Remember the raft trip we took back in June? I mentioned that the kids were practicing hold their butts out of the water to avoid being bitten by gar. Here he is, in person, the great fresh water bitter of butts himself:

Place buttocks here.
 Something about this display makes me laugh. It's like the antelope-thing is saying "where's your fancy bi-pedal stance and tool-making skills now, monkey boy?"

Here's the obligatory "hey, put your head in that" shot. Looking back I made Jake do it the previous trip.
When you put a coin the in the giraffe is laughs. The kids forgot about this and they all jumped. Worth the nickel. 

Here are two flowers whose names Esther might not even know. 

The birds of prey trail outside the museum has these cool tiles on the archways that mark the entrance/exit to the trail. For some reason, I really like these. There are several with the tracks of wild animals, some with smalls sculpted representations of the animals themselves and others with the leaves of native plants.

The birds are in shelters that shade most of the sunlight on a clear day and this was nothing of the sort, so I only have this one good shot of the Great Horned Owls huddled in a corner looking like ticked-off cats.

After the museum I took the kids to one of the local Chinese buffets, as a treat. The funniest thing that happened there was me accidentally eating frog legs. Now I never have to do that again.

Finally, Ben vs. Jell-o.

All the pictures from the day can be seen in my gallery here.

Thursday, September 8, 2011

September 3, 2011 - U.S. Space and Rocket Center

This past Saturday we sent Esther on her way, up in the air, upon wings of steel and aluminum to scout out the great wastelands and unknown vast nothingness of the Wild West.

Be brave, boys... be brave.


And then we went and had some fun at the U.S. Space and Rocket Center

Could be some circa 1960 high-tech control panel, could be the controls for the sprinkler system!

Funny story... a couple of years ago I was helping give a customer at work a tour of our plant and the guy giving the tour pointed to a large, round piece of equipment at the back of the test lab and announced, "and this is the centrifuge NASA used to test the effects of a high g-force environment on the monkeys Able and Baker. We bought it at a yard sale a few years ago." Sure enough, there's a small plaque on it. Which leads me to this picture:

Flight capsule for Able/Baker.
New to the USSRC is the traveling dinosaur exhibit. 

Cast from the actual fossils of "Sue" the T-Rex. (Actual non-fossils of Ben and Jake for scale.)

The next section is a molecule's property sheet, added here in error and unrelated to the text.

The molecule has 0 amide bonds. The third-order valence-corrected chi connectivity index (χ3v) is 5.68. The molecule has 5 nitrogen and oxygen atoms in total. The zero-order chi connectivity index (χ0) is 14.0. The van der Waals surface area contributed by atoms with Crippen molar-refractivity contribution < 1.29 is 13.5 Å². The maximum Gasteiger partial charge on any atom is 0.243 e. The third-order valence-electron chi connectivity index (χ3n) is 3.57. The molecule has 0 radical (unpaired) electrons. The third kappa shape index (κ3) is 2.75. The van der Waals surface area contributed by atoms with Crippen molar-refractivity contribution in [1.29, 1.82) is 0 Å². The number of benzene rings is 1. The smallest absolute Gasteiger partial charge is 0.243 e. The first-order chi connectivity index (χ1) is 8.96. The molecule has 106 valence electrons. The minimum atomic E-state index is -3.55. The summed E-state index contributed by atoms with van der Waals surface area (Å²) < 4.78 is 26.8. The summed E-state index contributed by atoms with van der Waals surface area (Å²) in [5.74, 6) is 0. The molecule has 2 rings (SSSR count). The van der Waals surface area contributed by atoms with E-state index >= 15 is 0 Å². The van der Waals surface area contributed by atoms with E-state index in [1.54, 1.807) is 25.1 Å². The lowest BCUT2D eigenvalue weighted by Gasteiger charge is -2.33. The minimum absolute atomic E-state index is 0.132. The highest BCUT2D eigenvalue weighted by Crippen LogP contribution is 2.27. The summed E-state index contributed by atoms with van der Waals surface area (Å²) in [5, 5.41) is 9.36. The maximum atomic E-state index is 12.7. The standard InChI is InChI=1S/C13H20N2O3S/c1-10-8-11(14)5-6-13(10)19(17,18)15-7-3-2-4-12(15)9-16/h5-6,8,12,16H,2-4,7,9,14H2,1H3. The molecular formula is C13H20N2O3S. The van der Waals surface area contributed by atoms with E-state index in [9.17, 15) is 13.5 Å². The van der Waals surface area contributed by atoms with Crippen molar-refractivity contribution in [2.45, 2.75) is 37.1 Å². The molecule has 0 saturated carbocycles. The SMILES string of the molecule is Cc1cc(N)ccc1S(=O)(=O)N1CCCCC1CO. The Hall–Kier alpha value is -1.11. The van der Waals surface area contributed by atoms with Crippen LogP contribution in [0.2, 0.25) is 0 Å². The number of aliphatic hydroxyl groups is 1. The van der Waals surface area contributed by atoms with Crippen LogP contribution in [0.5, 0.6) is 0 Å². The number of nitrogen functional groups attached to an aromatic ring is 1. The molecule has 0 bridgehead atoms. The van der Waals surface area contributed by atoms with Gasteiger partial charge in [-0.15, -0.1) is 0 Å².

One of the cooler things to play with in this section were the dino-simulators. Here's Jake playing as a triceratops that's just encountered a heard of peaceful herbivores. He was eaten by a T-Rex five seconds later. Ben managed to fare better. He actually KILLED A T-REX with his little pointy horns, laid eggs, covered the eggs, ate a plant, drank water, and POOPED. The game prompted him to POOP. To our horror, he did so on top of his freshly lain eggs. Oops. 

Jake laments the lack of rocket launcher and the ability to jump.

Minor complaint about the dino exhibit: none of the staff was checking receipts to see if anybody entering the that area had actually paid the extra cash to check it out. It cost the three of us $40 to play the games, see the replica of Sue and not much else. We could have just walked right over on the standard ticket (free in our case for our partner membership at the Anniston Museum of Natural History.)

We also walked around and looked at the rockets that have been there since before I was born. We also rode the G-Force (centrifuge ride) and Ben and I did the Space Shot while Jake recorded video from the ground. Sadly, not much has changed over the years. The Space and Rocket Center is in tremendous need of a fresh coat of paint and and update of their attractions. The G-Force is nothing more than a "Gravatron" like you find at  county fairs across the nation- there used to be a two-tier centrifuge that incorporated a projected film on the ceiling of your "travel through the solar system". The current machine, like the Space Shot, makes not even an attempt at being educational. The idea seems to be, "get spun around and feel 4x normal gravity, just like the astronauts!" and "get shot up into the sky... just like the astronauts!" 

One last complaint and then I'll shut up.

As you can see from the interstate there is a large, cool-looking, black plane parked out front. All the promotional literature calls this an SR-71 Blackbird. But it's not. The plane is an A-12 Oxcart. They look similar, but they are not the same aircraft. 

NOT a Decepticon jet. NOT flown by the X-Men.

More pictures from the day are available here, including artsy-fartsy macro shots of bits and pieces of aero-space doo-hickys.